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October 2, 2014

Morristown Festival of Books 2014


This past Saturday, September 27th, readers and writers arrived in downtown Morristown for a beautiful, sunny day of books and author talks at the inaugural Morristown Festival of Books. The downtown location was a particularly great venue because of the easily accessible parking and literally dozens of places to eat during the lunch break.

Carol Fitzgerald, fellow intern Matthew Burbridge and I were there along with reviewer Vivian Payton and my mom, Martha, who is an avid reader. Starting at 10 AM, authors assembled in four different locations to talk about their latest releases and answer questions about their inspirations, writing styles and experiences. Following all author talks, readers were invited to purchase books from the tent that was manned by two Indie booksellers, [word] from Maplewood and The Bookworm from Bernadsville, and to get them signed. Shopping was brisk and well organized, and it was lovely to see so many people inspired to buy after hearing from the authors. Best of all, personalization was encouraged, and event workers handed out Post-Its to ensure proper spellings.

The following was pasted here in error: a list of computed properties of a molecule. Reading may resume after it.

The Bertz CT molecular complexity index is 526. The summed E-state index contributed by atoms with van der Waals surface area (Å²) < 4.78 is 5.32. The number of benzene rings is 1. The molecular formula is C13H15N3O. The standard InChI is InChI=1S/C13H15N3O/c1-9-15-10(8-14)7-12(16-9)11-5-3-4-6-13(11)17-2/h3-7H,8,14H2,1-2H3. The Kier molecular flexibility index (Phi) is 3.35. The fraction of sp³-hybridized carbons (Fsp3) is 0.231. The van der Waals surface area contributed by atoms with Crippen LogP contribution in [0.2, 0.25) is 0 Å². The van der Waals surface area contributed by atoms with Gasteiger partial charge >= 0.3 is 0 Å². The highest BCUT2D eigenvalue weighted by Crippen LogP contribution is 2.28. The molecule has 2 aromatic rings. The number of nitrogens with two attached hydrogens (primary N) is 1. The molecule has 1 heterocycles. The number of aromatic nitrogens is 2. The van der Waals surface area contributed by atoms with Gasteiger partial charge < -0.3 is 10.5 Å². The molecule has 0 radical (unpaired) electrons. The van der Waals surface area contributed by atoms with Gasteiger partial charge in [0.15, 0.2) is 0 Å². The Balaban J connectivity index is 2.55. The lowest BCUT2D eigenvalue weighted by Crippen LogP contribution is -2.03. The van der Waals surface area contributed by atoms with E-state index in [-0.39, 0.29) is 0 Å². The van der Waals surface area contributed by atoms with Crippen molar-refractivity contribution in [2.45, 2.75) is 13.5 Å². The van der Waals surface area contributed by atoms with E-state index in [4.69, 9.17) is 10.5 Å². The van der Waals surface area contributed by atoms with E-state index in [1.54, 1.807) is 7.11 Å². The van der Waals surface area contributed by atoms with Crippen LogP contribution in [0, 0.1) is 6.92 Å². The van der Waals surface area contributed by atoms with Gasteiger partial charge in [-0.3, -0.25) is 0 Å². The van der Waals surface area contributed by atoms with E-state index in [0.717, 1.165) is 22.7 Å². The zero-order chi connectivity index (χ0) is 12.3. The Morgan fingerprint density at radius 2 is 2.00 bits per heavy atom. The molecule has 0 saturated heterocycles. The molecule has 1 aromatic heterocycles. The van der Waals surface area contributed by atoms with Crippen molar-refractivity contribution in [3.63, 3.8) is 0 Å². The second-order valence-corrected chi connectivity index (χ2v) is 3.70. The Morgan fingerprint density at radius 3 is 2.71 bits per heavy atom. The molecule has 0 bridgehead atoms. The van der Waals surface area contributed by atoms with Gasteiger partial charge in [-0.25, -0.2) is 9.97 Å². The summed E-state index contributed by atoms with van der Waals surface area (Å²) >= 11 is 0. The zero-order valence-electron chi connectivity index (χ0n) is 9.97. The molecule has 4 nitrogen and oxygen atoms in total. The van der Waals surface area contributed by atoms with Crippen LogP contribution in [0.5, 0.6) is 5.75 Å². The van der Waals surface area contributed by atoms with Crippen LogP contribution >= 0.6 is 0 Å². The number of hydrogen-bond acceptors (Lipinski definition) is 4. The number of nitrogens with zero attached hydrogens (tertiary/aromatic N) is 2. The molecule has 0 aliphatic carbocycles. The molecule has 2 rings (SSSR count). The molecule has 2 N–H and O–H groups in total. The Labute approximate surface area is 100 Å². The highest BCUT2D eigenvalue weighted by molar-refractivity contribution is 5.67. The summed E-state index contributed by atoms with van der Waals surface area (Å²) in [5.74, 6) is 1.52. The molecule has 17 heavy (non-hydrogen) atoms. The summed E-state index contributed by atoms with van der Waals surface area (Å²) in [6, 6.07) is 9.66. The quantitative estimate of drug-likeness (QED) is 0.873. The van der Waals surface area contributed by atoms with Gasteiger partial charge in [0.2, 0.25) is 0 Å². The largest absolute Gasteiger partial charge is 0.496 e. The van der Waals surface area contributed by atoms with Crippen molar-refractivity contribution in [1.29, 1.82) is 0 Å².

To maximize our experience we each attended some events independently, as well as some together. Each of the four venues was within walking distance of the others, offering us some pretty views of downtown Morristown in between talks. Vivian, Martha and I started with Marta McDowell in the Morristown Public Library. Marta’s book, BEATRIX POTTER’S GARDENING LIFE: The Plants and Places that Inspired the Classic Children’s Tales, guides readers through the intersection of gardening and classic literature. During her talk, McDowell explained how she approached her research and told some charming tales about Beatrix Potter’s life --- and even offered some gardening tips to those of us with less-than-green thumbs.